Professor Adrian Podoleanu, Applied Optics Group, University of Kent
Dr. Julien Lecourt, EMR, head of viticulture, wine research
on Divico grapes
As a barrier to moisture loss, the epidermis and epicuticular waxes play a critical role in maintaining cell turgor while providing structural support combined with plasticity to respond to pressures associated with fruit expansion during development and ripening.
After harvest moisture loss through epidermal cells and the stem scar cause epidermal cells to go from rounded and turgid to flat and flaccid, accelerating movement of water vapour through the apoplast. Oxidation and redeposition of waxes induces surface cracks increasing routes of vapour loss. Epidermal cell activity is supported by a network of primary and secondary vascular bundles, breakdown in tissues subtending the epidermis causes physiological disorders, increasing the risk of bruising in fruit and in particular pits in apple and slip skin in grape and cherries where the regions of the epidermis detach from subtending tissues resulting in the loss of saleable quality.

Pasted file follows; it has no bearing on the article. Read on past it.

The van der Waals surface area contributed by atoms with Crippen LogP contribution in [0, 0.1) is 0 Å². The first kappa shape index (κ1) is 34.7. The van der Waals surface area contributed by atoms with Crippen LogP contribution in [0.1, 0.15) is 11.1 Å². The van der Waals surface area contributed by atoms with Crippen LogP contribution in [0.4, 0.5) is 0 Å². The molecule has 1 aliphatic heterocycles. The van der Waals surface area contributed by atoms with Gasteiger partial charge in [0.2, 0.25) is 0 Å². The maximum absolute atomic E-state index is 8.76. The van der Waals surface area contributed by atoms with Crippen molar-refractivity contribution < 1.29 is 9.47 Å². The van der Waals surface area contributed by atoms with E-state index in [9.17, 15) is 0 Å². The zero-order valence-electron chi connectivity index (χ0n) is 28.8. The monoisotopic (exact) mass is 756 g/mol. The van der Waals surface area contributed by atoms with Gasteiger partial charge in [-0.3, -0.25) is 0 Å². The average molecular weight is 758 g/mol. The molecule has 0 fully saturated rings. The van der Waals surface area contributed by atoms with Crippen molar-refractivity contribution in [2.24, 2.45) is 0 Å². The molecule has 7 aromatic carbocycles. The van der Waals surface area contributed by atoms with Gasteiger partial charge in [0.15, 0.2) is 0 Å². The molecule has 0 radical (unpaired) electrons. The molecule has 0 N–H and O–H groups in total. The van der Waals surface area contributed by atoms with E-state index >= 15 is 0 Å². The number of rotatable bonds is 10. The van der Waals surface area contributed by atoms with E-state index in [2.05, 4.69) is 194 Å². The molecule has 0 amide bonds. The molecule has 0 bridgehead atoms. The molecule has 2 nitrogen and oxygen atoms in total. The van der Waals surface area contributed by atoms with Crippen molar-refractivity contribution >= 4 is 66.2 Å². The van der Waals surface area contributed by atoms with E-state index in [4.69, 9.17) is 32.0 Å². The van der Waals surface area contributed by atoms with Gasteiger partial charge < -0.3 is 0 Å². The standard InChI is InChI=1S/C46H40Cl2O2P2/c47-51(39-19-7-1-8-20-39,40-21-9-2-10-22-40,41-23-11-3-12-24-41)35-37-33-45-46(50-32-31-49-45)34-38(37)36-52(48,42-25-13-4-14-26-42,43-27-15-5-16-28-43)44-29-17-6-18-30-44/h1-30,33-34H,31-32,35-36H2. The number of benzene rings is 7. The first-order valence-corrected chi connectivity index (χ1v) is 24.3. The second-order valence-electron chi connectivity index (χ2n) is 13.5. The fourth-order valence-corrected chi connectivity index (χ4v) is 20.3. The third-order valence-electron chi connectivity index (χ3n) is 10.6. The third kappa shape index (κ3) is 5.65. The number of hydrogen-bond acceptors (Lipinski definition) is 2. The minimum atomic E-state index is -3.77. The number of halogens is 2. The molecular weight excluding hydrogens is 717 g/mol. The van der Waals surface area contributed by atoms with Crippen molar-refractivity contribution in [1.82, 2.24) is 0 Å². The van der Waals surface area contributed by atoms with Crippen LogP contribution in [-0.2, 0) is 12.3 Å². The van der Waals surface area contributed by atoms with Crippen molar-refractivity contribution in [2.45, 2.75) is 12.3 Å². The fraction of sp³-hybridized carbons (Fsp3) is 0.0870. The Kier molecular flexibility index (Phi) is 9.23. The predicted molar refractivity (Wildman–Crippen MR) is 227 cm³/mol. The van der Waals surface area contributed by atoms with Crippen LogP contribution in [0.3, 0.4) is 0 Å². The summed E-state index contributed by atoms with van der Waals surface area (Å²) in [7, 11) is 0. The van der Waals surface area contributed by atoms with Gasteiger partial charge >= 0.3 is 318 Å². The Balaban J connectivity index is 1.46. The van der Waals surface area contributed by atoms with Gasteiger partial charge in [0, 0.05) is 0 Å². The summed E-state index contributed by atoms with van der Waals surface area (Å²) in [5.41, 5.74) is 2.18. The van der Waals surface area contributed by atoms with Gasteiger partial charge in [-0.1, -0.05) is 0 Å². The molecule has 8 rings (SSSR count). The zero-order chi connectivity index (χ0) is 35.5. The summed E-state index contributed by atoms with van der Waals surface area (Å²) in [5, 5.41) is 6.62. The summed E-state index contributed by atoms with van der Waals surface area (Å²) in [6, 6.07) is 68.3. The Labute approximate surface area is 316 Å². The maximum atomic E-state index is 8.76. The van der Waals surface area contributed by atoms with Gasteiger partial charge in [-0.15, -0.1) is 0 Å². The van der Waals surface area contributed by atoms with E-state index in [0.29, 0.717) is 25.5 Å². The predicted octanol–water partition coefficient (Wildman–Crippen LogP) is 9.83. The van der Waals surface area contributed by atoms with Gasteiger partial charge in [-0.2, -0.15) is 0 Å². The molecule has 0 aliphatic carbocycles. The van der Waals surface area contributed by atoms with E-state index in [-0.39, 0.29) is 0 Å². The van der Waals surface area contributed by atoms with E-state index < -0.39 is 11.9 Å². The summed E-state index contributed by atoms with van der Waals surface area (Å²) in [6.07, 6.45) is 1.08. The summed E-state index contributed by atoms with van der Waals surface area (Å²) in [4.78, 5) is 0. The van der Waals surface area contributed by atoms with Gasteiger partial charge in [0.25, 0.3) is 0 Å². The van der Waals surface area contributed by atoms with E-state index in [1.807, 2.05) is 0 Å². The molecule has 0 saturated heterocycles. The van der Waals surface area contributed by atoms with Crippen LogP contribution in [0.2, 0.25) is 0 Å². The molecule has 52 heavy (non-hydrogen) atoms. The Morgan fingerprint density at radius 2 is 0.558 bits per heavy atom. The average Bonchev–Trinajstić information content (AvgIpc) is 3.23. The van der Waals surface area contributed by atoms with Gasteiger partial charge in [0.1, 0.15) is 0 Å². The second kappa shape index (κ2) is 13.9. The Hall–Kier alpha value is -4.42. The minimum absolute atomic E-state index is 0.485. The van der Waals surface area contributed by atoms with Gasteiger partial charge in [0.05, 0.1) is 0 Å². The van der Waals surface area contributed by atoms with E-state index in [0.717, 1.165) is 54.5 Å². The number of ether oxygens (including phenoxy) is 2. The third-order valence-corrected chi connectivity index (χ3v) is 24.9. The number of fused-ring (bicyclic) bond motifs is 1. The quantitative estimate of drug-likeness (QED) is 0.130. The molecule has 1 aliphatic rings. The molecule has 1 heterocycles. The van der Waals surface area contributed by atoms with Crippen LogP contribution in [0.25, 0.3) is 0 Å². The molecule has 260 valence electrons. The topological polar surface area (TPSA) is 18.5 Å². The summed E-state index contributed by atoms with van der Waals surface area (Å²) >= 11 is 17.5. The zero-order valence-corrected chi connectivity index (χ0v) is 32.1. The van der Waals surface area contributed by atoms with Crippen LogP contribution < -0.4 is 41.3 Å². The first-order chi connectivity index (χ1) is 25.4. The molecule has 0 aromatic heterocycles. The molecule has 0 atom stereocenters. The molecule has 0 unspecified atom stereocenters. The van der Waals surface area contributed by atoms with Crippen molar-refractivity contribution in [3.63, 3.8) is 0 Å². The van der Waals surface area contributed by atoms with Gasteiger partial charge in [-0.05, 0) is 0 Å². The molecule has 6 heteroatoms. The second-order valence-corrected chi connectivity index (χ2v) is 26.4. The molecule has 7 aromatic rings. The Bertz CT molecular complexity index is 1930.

Access to non-destructive hand held devices that afford greater granularity in defining changes in cell turgor, wax deposition and vascular connectivity during develop will help shape future breeding and selection of fruit and vegetables by providing a better understanding of how epidermal cells respond to changes in the rate of fruit expansion and then shrinkage after harvest.
This proposal aims to generate a hand-held Optical Coherence Tomography and associated software that can penetrate the skin surface ( ~1 mm) and allow for high throughput resolution of images to allow sufficient numbers (100’s) of fruit to be processed at a single sitting.